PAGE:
nostics Inc., Sparks, MD) were small and coccoid. They tested also implicated in respiratory tract infections in humans. Bor- negative for catalase, oxidase, nitrate reduction, and urease detella avium is considered a strict avian pathogen but has activity as well as indole spot and oxidative-fermentative (OF) recently been isolated in the sputum of cystic brosis patients glucose media. The mean incubation time was 40 h (range, 30 h and others with respiratory disease (9, 19). Bordetella hinzii was to 47.3 h). Colonies grew well at 24 h when inoculated on 5% found to colonize the respiratory tract in poultry and also in humans with cystic brosis. It can occasionally cause infection sheep blood agar plates and incubated in 5% CO, whereas 2 in immunocompromised patients (5, 19, 23). Bordetella trema- only three strains showed very limited growth after 48 h on tum has been isolated from ear and wound infections and from MacConkey agar. While they were growing, they all produced a diffusible brown pigment which could have been mistaken for a diabetic patient with a leg ulcer (3, 22). Bordetella petrii has been documented in patients with cystic brosis (19), in a alpha-hemolysis on a sheep blood agar plate. We were unable patient with mandibular osteomyelitis, and in another with to identify the isolates through routine laboratory protocols and inoculation into API 20E and API 20NE strips (bio- mastoiditis (7, 20). It is noteworthy that, in this last patient, the Me?rieux Inc.). We nally used the Gram-negative card on a Vitek2 automated system misidentied the organism as Vitek2 automated system (bioMe?rieux Inc.), which reported Pseudomonas uorescens. A recently proposed species is Bor- Acinetobacter lwof;i with 99% probability (excellent identica- detella ansorpii, which was rst isolated in pus from an epider- mal cyst and was also found to cause bacteremia in an immu- nocompromised patient (6, 10). * Corresponding author. Mailing address: Division of Infectious B. holmesii was rst described in 1995 as a cause of septice- Diseases, Department of Pediatrics, CHU Sainte-Justine, University of mia in 15 patients, including at least three children with asple- Montreal, 3175 Coˆte-Sainte-Catherine, Montreal, Quebec H3T 1C5, nia, without any further clinical information (24). The rst Canada. Phone: (514) 345-4931, ext. 5566. Fax: (514) 345-4908. E-mail: detailed clinical case report was published later that year with the description of a 12-year-old male who had a history of Published ahead of print on 28 July 2010.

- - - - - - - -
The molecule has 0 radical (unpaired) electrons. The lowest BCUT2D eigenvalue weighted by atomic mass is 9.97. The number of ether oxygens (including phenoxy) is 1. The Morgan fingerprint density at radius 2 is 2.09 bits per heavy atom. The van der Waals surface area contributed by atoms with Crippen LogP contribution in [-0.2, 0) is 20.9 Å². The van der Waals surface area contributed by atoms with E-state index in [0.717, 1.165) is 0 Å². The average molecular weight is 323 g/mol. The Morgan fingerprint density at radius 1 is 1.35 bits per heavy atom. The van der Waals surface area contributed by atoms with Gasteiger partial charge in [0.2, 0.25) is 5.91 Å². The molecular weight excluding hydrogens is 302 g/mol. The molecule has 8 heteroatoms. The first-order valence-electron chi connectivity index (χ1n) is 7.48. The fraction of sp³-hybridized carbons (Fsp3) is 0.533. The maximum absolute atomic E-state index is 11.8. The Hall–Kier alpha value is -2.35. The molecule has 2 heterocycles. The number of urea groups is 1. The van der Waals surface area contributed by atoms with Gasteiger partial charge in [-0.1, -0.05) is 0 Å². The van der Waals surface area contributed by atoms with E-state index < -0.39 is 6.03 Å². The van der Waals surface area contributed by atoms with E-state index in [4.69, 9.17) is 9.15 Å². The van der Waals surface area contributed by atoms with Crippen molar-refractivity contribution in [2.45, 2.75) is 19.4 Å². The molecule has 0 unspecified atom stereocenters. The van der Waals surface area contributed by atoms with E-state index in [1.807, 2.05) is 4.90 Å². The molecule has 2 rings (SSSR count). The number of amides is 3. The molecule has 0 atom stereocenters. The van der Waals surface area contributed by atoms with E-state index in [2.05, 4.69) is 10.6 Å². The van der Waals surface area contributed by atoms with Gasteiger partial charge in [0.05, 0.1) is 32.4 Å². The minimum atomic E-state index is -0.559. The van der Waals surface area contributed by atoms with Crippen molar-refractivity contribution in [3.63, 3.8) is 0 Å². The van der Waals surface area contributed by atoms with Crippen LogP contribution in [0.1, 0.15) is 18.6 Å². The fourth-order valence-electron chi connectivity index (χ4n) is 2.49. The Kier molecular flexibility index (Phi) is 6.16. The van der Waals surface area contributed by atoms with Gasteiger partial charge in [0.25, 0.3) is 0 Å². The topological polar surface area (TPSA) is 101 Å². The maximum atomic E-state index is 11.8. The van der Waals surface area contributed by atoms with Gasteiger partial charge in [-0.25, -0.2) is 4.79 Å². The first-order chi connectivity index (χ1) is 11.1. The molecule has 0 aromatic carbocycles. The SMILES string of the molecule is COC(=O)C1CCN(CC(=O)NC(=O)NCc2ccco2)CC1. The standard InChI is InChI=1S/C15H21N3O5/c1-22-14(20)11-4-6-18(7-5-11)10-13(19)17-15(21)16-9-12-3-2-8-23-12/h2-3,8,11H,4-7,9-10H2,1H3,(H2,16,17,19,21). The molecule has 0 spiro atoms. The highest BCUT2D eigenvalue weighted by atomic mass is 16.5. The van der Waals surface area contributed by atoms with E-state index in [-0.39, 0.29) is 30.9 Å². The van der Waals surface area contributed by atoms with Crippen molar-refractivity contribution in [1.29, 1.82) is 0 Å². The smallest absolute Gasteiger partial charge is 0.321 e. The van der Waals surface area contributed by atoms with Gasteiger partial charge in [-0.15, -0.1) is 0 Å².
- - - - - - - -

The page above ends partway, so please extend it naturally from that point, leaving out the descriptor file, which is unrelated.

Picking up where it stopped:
VOL. 48, 2010 NOTES 3763 TABLE 1. Clinical characteristics and laboratory ndings for the 4 patients Result for patient: Parameter 1 2 3 4